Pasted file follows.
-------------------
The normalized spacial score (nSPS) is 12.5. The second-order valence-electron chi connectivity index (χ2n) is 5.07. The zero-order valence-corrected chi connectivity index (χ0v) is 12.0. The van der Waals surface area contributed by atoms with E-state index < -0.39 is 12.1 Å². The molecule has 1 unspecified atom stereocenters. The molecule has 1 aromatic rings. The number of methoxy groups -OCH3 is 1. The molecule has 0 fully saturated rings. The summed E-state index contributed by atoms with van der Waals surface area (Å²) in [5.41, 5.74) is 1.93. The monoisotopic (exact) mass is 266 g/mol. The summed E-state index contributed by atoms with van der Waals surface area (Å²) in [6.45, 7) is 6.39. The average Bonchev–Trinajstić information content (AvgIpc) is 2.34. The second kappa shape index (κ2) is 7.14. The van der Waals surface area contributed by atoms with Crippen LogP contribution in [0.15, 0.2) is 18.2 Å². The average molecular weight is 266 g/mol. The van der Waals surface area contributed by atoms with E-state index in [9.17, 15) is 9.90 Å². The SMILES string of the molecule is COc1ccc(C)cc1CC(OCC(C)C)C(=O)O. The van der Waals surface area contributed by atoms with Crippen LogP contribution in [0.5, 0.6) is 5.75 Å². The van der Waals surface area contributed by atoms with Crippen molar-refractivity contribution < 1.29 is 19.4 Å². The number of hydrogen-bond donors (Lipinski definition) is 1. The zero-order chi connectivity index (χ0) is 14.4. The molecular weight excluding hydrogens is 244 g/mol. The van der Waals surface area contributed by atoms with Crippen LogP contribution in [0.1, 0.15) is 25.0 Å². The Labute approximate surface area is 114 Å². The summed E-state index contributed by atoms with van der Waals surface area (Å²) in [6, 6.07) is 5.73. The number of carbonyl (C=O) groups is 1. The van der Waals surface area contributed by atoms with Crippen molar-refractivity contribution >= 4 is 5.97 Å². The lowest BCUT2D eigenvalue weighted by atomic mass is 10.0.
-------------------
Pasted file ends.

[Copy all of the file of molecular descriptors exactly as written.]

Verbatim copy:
The normalized spacial score (nSPS) is 12.5. The second-order valence-electron chi connectivity index (χ2n) is 5.07. The zero-order valence-corrected chi connectivity index (χ0v) is 12.0. The van der Waals surface area contributed by atoms with E-state index < -0.39 is 12.1 Å². The molecule has 1 unspecified atom stereocenters. The molecule has 1 aromatic rings. The number of methoxy groups -OCH3 is 1. The molecule has 0 fully saturated rings. The summed E-state index contributed by atoms with van der Waals surface area (Å²) in [5.41, 5.74) is 1.93. The monoisotopic (exact) mass is 266 g/mol. The summed E-state index contributed by atoms with van der Waals surface area (Å²) in [6.45, 7) is 6.39. The average Bonchev–Trinajstić information content (AvgIpc) is 2.34. The second kappa shape index (κ2) is 7.14. The van der Waals surface area contributed by atoms with Crippen LogP contribution in [0.15, 0.2) is 18.2 Å². The average molecular weight is 266 g/mol. The van der Waals surface area contributed by atoms with E-state index in [9.17, 15) is 9.90 Å². The SMILES string of the molecule is COc1ccc(C)cc1CC(OCC(C)C)C(=O)O. The van der Waals surface area contributed by atoms with Crippen LogP contribution in [0.5, 0.6) is 5.75 Å². The van der Waals surface area contributed by atoms with Crippen molar-refractivity contribution < 1.29 is 19.4 Å². The number of hydrogen-bond donors (Lipinski definition) is 1. The zero-order chi connectivity index (χ0) is 14.4. The molecular weight excluding hydrogens is 244 g/mol. The van der Waals surface area contributed by atoms with Crippen LogP contribution in [0.1, 0.15) is 25.0 Å². The Labute approximate surface area is 114 Å². The summed E-state index contributed by atoms with van der Waals surface area (Å²) in [6, 6.07) is 5.73. The number of carbonyl (C=O) groups is 1. The van der Waals surface area contributed by atoms with Crippen molar-refractivity contribution >= 4 is 5.97 Å². The lowest BCUT2D eigenvalue weighted by atomic mass is 10.0.